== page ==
Bus user satisfaction up in city, survey finds

Go bus has purchased McDermott Coachlines. Photo: ODT files
Photo: ODT files
Bus users are mostly satisfied with the Orbus service across Dunedin and Wakatipu, a new survey has shown.

However, there is some room for improvement.

The Otago Regional Council’s annual survey found 94% of Dunedin bus passengers are satisfied overall with its Orbus public transport network, up from 88% in 2019.

In the Wakatipu Basin, 96% of passengers were satisfied, down from 97% in 2019.

No surveys were undertaken in Otago in 2020 due to Covid-19 disruption.

Transport manager Garry Maloney said the results were encouraging.

‘‘Dunedin’s scores in particular reflect the raft of improvements [the council] have made, such as higher satisfaction in convenience of paying, following the Bee Card rollout.’’

Another highlight was 82% of Dunedin respondents and 91% of Wakatipu respondents would recommend taking the bus.

However, the survey raised some areas for improvement.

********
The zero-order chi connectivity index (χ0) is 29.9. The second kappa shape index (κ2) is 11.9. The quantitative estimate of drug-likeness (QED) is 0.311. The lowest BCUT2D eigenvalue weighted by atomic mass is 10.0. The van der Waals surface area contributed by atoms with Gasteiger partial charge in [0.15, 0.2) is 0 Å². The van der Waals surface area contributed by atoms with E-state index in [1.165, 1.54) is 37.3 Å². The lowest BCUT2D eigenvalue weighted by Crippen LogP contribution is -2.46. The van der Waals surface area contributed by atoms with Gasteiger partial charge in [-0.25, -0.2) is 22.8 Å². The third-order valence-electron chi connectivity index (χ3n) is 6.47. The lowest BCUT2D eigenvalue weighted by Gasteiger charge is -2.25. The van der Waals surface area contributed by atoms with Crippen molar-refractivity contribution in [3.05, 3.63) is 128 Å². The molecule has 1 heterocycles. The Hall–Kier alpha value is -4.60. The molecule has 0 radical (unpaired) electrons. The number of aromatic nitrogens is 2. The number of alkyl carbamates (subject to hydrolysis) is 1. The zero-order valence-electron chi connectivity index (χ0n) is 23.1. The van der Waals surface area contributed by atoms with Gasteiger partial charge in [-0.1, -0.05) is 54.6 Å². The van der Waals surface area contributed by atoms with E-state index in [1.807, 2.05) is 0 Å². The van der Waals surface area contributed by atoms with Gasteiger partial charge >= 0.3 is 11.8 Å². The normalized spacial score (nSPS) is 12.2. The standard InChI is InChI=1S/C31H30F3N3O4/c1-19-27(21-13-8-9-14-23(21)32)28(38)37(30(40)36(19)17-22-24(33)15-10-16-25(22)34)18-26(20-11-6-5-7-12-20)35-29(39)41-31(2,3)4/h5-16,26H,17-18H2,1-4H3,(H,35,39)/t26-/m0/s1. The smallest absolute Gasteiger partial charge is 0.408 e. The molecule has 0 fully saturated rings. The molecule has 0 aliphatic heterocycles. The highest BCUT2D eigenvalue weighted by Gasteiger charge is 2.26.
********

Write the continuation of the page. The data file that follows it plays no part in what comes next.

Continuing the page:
“There are a few more red arrows in the Wakatipu survey ... We have made improvements to how we share information about services ... but there is more work to be done in that area.’’

A change in demographics regarding those taking the bus in and around Queenstown this year, compared with 2019, also might have affected some scores, Mr Maloney said.

Bus patronage in Dunedin recovered well from the effects of Covid-19, and patronage in July was up 5% compared with July 2019.

In Queenstown, patronage in July was down 30% on 2019 figures due to the downturn in tourism.

Uptake of the Bee Card in Otago had been high, more than 50,000 users having registered their cards by mid-July.

Otago was the second region among those with the Bee Card to reach that milestone, behind Waikato which had a much higher population, he said.

‘‘It’s particularly encouraging as the number of registered Go Card users was around 35,000 prior to the Bee Card launch, indicating more people than ever are looking to the bus as a mode of transport.”


How is a satisfaction survey of people who have already chosen to use the bus service in any way meaningful, and what is it trying to demonstrate from a self-selected sample? Given our occupancy rates are so low, wouldn't it be more to the point to ask people who don't use public transport what it would take to get them to use it?



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